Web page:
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In a series of seven experiments (total N = 220), it is shown that explicit angular declination judgments are influenced by the presence of a ground plane in the background. This is of theoretical importance because it bears on the interpretation of the relationship between angular declination and perceived distance on a ground plane. Explicit estimates of ground distance are consistent with a simple 1.5 gain in the underlying perceived angular declination function. The experiments show that, in general, functions of estimates of perceived angular declination have a slope of 1.5, but that an additional intercept can often be observed as a result of incorporating changes in ground distance into reports of changes in angular declination. By varying the background context, a variety of functions were observed that are consistent with this contamination hypothesis.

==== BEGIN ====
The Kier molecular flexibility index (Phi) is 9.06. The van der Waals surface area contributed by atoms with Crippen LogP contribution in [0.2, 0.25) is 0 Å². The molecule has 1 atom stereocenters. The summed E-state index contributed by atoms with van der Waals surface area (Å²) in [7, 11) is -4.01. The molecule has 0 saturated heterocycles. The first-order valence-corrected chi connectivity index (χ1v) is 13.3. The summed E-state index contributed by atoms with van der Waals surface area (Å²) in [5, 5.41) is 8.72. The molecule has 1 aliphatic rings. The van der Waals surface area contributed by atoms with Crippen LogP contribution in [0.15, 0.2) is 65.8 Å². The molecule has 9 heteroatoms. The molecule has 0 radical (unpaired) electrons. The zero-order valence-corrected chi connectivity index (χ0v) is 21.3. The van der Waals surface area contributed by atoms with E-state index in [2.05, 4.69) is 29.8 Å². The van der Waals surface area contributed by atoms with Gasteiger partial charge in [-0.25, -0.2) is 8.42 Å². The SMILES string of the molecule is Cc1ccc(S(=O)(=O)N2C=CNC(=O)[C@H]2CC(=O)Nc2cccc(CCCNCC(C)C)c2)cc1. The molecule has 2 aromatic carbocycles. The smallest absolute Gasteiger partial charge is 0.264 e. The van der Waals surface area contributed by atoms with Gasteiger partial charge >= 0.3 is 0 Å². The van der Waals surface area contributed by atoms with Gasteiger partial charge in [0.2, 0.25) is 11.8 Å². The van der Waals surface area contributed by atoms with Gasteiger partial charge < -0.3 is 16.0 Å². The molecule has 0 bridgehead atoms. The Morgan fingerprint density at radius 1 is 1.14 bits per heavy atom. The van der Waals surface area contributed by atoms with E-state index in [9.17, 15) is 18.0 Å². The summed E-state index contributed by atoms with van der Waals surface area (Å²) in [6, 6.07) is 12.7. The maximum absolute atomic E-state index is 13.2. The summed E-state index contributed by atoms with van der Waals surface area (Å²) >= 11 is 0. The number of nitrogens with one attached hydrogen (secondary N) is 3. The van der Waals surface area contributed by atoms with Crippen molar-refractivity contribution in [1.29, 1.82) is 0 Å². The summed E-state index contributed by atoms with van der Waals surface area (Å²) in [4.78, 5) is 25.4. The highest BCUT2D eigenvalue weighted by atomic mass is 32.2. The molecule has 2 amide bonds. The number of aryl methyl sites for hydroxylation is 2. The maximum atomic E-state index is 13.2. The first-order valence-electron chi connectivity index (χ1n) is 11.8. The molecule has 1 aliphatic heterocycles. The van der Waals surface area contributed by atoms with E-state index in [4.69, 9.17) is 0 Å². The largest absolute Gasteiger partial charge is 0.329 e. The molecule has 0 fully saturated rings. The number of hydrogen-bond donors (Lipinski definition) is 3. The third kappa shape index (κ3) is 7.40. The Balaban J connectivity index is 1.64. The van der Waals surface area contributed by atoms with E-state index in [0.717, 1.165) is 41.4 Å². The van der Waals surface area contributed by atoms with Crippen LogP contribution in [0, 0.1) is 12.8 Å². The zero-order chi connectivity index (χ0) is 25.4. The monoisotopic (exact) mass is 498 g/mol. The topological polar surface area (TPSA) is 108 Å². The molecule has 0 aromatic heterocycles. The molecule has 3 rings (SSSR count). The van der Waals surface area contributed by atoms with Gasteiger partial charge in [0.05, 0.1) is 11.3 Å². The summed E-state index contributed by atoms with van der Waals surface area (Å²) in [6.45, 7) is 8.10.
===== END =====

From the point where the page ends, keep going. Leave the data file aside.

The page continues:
distance perception, angular declination, magnitude estimation

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This work is licensed under a Creative Commons Attribution 4.0 International License.


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